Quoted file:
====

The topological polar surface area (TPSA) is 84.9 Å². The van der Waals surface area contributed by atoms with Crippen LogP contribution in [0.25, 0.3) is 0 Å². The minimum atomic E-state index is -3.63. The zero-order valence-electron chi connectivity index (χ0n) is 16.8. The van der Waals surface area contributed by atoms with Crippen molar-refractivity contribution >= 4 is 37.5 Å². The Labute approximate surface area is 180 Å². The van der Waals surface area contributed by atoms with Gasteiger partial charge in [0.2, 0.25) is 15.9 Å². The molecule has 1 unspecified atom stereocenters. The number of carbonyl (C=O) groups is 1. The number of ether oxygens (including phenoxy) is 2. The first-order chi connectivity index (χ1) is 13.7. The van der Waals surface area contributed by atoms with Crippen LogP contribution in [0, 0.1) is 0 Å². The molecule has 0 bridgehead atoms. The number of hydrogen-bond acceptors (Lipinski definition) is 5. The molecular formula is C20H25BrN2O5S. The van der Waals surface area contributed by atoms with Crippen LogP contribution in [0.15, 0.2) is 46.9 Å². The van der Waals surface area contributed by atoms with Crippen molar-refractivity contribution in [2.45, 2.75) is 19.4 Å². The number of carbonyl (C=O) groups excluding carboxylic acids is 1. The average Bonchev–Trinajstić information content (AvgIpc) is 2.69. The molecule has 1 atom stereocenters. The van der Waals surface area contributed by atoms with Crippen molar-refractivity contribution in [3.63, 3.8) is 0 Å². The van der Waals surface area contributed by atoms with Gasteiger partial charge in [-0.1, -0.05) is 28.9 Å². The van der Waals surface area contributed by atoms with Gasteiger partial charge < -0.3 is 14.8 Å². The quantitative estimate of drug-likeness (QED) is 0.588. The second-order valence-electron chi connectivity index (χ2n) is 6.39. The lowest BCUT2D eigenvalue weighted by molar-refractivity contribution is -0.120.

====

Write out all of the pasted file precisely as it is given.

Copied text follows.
The topological polar surface area (TPSA) is 84.9 Å². The van der Waals surface area contributed by atoms with Crippen LogP contribution in [0.25, 0.3) is 0 Å². The minimum atomic E-state index is -3.63. The zero-order valence-electron chi connectivity index (χ0n) is 16.8. The van der Waals surface area contributed by atoms with Crippen molar-refractivity contribution >= 4 is 37.5 Å². The Labute approximate surface area is 180 Å². The van der Waals surface area contributed by atoms with Gasteiger partial charge in [0.2, 0.25) is 15.9 Å². The molecule has 1 unspecified atom stereocenters. The number of carbonyl (C=O) groups is 1. The number of ether oxygens (including phenoxy) is 2. The first-order chi connectivity index (χ1) is 13.7. The van der Waals surface area contributed by atoms with Crippen LogP contribution in [0, 0.1) is 0 Å². The molecule has 0 bridgehead atoms. The number of hydrogen-bond acceptors (Lipinski definition) is 5. The molecular formula is C20H25BrN2O5S. The van der Waals surface area contributed by atoms with Crippen LogP contribution in [0.15, 0.2) is 46.9 Å². The van der Waals surface area contributed by atoms with Crippen molar-refractivity contribution in [2.45, 2.75) is 19.4 Å². The number of carbonyl (C=O) groups excluding carboxylic acids is 1. The average Bonchev–Trinajstić information content (AvgIpc) is 2.69. The molecule has 1 atom stereocenters. The van der Waals surface area contributed by atoms with Crippen molar-refractivity contribution in [3.63, 3.8) is 0 Å². The van der Waals surface area contributed by atoms with Gasteiger partial charge in [-0.1, -0.05) is 28.9 Å². The van der Waals surface area contributed by atoms with Gasteiger partial charge < -0.3 is 14.8 Å². The quantitative estimate of drug-likeness (QED) is 0.588. The second-order valence-electron chi connectivity index (χ2n) is 6.39. The lowest BCUT2D eigenvalue weighted by molar-refractivity contribution is -0.120.